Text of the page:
[Pdx-pm] Newbie question about testing and Perl
keithl at kl-ic.com
Thu Jul 13 18:42:07 PDT 2006
On Jul 13, 2006, at 7:38 AM, Keith Lofstrom wrote:
>... it is how we manage to reduce defects below 0.01% on items made
>of impure real-world semi-deterministic analog goop. Surely
>software could do better.
On Thu, Jul 13, 2006 at 09:59:53AM -0700, Randall Hansen wrote:
> IMHO a large part of the reason is economic. the tester-to-tested
> unit cost ratio for near-perfect software is less than the seven
> orders of magnitude in your example, but it's higher than most
> external or internal clients are willing to pay. furthermore, since
> most software is unique, it's a cost that must be paid again and
> again on every project.
> the most robust software engineering (and i use the term advisedly)
> process i've heard of is NASA's, for the space shuttle. i do my
> best to practice what i can call "software engineering," but i'm
> under no illusions that i've ever developed anything non-trivial with
> the robustness that NASA take for granted.
> clients want instant gratification with software, and have been
> conditioned to regard the cost of failure (e.g. BSOD) as (a)
> unavoidable, and (b) trivial. in fact it's neither of those things,
> but nearly any client will pick "cheap and now, with a couple bugs"
> over "three months from now and better, but still not perfect."
As was pointed out in a similar thread over on plug talk, the economics
usually support, and even demand, careful testing (most particularly at
the specification and prototyping stage). Software failure is hugely
(Thanks to Andrew Becherer for the pointer)
A recent local example is the poorly tested new web portal for First
Tech Credit Union. After the high-stress rollout, Mike Osborne, the
49yo CFO of First Tech, died of strep pneumonia at St. Vincent Hospital.
Given his personality type, the events are almost certainly related.
Bad software can kill.
Most clients don't want "instant gratification", but do have businesses
that rely on software being delivered when promised. Usually "it is
ready now" is the only promise with a chance of being true. Certainly
advanced hardware has its own delivery slips, but companies that don't
deliver are discounted in the marketplace, and often discounted into
extinction (Who remembers E Machines graphics boards for the Mac?
Osborne Computers?). Hardware is usually produced on spec; if the
chip doesn't work, you don't get paid. If the CPU has a bug with FDIV,
you spend a billion dollars replacing them.
On both the client and producer side of the software equation,
expectations are immature; neither client nor producer understands
how good software can be. Alan Cooper describes the phenomena in "The
Inmates are Running the Asylum" as "dancing bear-ware"; we are still
surprised that software works at all, so like the dancing bear we do
not expect the performance of a Baryshnikov. But we *should*. A
software production process designed to produce Baryshnikovs will be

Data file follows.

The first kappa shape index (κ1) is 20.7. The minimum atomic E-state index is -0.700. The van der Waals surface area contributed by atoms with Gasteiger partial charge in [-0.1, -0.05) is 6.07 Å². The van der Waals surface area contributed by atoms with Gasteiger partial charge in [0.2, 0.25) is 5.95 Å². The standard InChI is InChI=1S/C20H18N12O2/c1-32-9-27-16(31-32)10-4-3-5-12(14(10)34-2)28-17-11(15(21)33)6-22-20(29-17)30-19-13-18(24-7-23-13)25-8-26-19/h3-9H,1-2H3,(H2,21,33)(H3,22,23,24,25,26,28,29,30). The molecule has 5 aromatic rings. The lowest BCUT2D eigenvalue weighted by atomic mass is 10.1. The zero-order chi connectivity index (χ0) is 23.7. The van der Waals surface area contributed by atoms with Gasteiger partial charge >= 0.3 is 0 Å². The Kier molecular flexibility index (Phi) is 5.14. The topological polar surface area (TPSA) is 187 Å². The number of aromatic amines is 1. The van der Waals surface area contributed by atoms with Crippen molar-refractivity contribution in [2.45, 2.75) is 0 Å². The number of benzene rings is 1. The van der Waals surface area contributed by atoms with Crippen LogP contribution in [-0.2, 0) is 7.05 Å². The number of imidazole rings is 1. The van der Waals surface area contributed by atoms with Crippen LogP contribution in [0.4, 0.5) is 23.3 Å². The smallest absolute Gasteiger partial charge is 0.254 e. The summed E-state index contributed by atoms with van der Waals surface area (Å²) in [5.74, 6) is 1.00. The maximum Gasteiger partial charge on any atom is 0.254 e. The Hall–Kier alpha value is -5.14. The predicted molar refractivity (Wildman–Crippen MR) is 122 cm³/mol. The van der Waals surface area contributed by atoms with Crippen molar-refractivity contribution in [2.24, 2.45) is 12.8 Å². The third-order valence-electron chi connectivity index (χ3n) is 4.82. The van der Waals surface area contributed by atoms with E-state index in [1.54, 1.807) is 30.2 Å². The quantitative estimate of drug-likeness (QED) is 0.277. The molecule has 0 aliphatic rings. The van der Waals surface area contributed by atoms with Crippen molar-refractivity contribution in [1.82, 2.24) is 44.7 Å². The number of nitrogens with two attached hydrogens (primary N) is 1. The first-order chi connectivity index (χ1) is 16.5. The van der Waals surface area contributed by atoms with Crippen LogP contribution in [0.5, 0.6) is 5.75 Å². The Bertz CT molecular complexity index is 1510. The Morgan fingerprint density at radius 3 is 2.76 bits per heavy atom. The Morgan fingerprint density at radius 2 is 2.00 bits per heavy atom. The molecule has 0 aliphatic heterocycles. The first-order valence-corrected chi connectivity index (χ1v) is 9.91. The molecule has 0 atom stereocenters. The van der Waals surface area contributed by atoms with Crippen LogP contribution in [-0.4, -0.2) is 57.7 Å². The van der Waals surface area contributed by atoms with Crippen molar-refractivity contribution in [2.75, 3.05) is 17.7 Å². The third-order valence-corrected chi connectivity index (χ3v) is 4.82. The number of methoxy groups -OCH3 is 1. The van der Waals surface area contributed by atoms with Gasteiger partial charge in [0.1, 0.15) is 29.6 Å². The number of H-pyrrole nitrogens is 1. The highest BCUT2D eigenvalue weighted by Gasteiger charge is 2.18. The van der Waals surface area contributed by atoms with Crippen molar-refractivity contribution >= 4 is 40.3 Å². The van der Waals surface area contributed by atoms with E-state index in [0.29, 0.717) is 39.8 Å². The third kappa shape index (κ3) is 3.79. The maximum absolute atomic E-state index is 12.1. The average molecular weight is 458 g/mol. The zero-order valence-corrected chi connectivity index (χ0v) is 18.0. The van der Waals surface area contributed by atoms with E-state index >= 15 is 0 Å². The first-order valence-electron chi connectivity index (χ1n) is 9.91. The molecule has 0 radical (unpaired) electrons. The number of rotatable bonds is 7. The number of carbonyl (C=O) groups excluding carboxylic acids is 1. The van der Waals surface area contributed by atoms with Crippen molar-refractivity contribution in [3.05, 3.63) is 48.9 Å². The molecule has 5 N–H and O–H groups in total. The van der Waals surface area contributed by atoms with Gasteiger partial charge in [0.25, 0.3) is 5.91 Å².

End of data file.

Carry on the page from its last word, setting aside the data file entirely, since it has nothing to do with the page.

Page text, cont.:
more expensive per unit output than processes producing dancing bears.
The overall cost per delivered function may not rise much, because a
well tested process will drive shared modularity.
Maybe most people won't pay anything extra at all for software that
works. However, businesses that don't care about the accuracy or
productivity of their processes rapidly go bankrupt. So it is
arguable that when somebody gets off their butt and actually develops
a probably more robust software development process, they will soon
dominate the market.
While a newbie, one of the attractions of Perl is a greater focus on
testing than I see in most other language communities. And that makes
it valuable to user communities where reliability does matter (for
example, in banking and finance, arguably more sensitive to software
failure than NASA actually is). Perhaps some metric of software
reliability versus testing can be developed that demonstrates this,
so that institutions like First Tech can convert the abstract goodness
of testing into dollars-and-cents business decisions about scheduling
Shared modularity is another attraction of Perl; the fact that most
software is unique is nothing to brag about. There is very little
reason for the software that runs at First Tech Credit Union to be
markedly different from that running at Unitus or OnPoint, and it is
easier for the users if all families of banking software behave
alike. Different organizational business logic will certainly
change how the modules are configured and interconnected, but the
Banking::Funds::Transfer modules should be the same - and tested
to the Nth degree.
Since software for the Mars Orbiter cannot be tested with a real Mars,
and software for funds transfer cannot be tested with real funds,
emulators ( Mock objects? ) are needed. "Correct by construction"
ain't gonna happen (imagine Elmer Fudd saying "I will be weelly
weelly caeful"), so a complete test environment is necessary.
Complete as in "all inputs and outputs are emulated or captured").
Hence my surprise on Wednesday night, when Eric did not turn off
the real serial port and turn on the emulated one, and the question
that started this thread. I will continue with mock objects in
Keith Lofstrom keithl at keithl.com Voice (503)-520-1993
KLIC --- Keith Lofstrom Integrated Circuits --- "Your Ideas in Silicon"
Design Contracting in Bipolar and CMOS - Analog, Digital, and Scan ICs
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